Are you curious about the natural world? Want to connect with others to care for a park near you? The Washington Native Plant Society (WNPS), Seattle Parks and Recreation, and the Green Seattle Partnership are recruiting now for the Master Native Plant Steward Program!
No previous experience is necessary. The comprehensive 100-hour training will include information on:
- Forest restoration techniques
- Engaging park neighbors, recruiting volunteers, and working with youth
- Western Washington native and invasive plant identification
- Puget Sound ecology
- Site design and planning
- Project leadership and management
Once training is complete, steward teams will work together at a Seattle Park to carry out a restoration project and with WNPS (at least 100 hours over 18 months). These teams will contribute to the Green Seattle Partnership’s goal of restoring 2,500 acres of forested parklands. All tools and materials will be provided with experts available to support each team.
Stewards must commit to the full training program and team involvement, including the dates below:
9am to 4pm on Fridays from March 2, 2018 to May 18, 2018 (at Seward Park or Camp Long), and two Saturdays, March 24 and April 21st (field trips to local parks).
Learn more and download the application HERE. Applications are due February 18, 2018, sent to CPSStewardshipProgram@gmail.com. For telephone inquiries, contact the Stewardship Coordinator (Joy Wood) at (206) 963-5704. Seattle community members have priority, however all applications are welcome. To learn more about the Green Seattle Partnership, check out www.greenseattle.org.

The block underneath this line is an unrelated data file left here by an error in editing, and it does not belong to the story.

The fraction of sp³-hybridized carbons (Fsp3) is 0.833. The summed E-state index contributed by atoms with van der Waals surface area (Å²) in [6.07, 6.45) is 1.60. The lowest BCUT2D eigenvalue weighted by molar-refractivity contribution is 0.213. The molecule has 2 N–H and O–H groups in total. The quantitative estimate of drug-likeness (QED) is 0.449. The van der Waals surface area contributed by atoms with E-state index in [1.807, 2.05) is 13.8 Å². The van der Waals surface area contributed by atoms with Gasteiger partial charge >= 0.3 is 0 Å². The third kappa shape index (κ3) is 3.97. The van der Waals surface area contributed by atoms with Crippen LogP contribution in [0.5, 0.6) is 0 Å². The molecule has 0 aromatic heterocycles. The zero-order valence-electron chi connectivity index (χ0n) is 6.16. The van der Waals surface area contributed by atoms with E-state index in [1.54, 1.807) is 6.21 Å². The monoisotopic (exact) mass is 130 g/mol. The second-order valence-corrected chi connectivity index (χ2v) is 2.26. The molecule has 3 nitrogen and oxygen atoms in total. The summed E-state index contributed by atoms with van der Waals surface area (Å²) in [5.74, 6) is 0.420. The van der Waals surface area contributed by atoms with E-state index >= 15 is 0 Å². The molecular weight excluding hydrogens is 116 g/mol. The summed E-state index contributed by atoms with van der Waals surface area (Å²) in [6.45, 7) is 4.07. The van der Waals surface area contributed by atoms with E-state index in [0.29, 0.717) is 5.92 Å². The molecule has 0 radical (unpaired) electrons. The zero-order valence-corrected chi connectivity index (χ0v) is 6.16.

Green Cities Project Coordinator, Forterra
Nicole comes to us from the Northeast, where she graduated with a degree in Environmental Studies from St. Michael’s College in Vermont. She made the jump to Seattle to serve as a 2014 AmeriCorps member with EarthCorps. After a year of grubbing immense amounts of blackberry, spraying knotweed along the Cedar River, maintaining trails in the Alpine Lakes Wilderness and planting plenty of native species, she realized that her true passions lie in habitat conservation and restoration. This newfound passion led her Forterra, where she helps with Green Seattle community engagement. If she’s not out frolicking through alpine meadows in her free time, you can find her in Washington Park Arboretum where she likes to create botanical-artwork from fallen flowers and foliage.